3. Their Dimensions.

"The length of one curtain shall be thirty cubits, and the breadth of one curtain four cubits: and the eleven curtains shall be all of one measure" (v. 8). The width of the Curtains was the same as those which formed the innermost Covering, namely, four cubits—the number which speaks of the earth. But the length of the goats’ hair Curtains exceeded those of the white ones: these were thirty cubits, they but twenty-eight. The significance of these larger numbers is always ascertained by the spiritual meaning of their factors. The factors of thirty are either three and ten, or five and six. Three is the number of full manifestation, ten of responsibility. But in view of the fact that the Curtains were divided into two groups of five and six, we probably have there the key to the interpretation of their length. This will come before us more fully when we take up their meaning.

4. Their Arrangement.

This is by no means obvious at first glance. In v. 9 we are told, "Thou shalt couple five curtains by themselves, and six curtains by themselves and shalt double the sixth curtain in the forefront of the Tabernacle." Then in vv. 12, 13 we read, "And the remnant that remaineth of the curtains of the Tent, the half curtain that remaineth, shall hang over the backside of the Tabernacle. And a cubit on the one side, and a cubit on the other side of that which remaineth in the length of the curtains of the Tent, it shall hang over the sides of the Tabernacle on this side and on that side, to cover it." Now the Tabernacle itself was thirty cubits long, ten cubits broad, and ten cubits high. Thus by taking these Curtains lengthwise and throwing them over the width of the Tabernacle, its two sides and top would be completely covered, for they were Just thirty cubits in length. In breadth, joined side by side, they would be forty-four cubits, and thus long enough to cover the rear, stretch right across the length of the top and then over-lap four feet in front. This balance of four cubits in the front was turned back or "doubled" so as to leave eight cubits clear for the entrance.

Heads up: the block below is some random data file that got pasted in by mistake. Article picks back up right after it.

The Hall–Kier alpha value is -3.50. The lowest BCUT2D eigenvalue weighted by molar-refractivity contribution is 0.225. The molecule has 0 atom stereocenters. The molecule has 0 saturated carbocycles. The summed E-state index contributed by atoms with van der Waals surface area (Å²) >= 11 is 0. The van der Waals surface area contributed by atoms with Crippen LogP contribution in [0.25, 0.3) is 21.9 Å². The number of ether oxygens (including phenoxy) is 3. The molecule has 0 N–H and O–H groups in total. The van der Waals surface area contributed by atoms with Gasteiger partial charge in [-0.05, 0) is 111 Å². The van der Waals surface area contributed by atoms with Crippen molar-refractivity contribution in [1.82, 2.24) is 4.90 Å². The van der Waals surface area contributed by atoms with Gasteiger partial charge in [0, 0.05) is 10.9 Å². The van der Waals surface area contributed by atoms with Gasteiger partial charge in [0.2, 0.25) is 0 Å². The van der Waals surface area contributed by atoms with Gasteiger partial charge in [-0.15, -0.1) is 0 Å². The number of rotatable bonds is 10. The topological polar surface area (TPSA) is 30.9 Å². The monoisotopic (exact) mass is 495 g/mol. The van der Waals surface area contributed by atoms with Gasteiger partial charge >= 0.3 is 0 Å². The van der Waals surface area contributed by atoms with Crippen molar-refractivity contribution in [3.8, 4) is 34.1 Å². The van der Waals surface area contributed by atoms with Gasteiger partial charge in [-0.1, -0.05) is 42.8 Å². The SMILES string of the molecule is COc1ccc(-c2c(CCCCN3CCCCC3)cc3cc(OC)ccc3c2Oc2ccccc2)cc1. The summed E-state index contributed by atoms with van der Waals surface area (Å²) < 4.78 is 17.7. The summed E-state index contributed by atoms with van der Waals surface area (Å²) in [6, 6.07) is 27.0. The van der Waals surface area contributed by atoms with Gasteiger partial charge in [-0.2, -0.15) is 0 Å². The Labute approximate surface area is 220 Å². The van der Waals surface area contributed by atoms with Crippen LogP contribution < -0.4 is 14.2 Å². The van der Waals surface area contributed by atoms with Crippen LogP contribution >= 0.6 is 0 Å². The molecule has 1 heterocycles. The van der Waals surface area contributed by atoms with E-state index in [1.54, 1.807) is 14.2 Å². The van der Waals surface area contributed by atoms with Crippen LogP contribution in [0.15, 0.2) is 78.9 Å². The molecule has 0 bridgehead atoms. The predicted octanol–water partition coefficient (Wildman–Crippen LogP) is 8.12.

5. Their Meaning.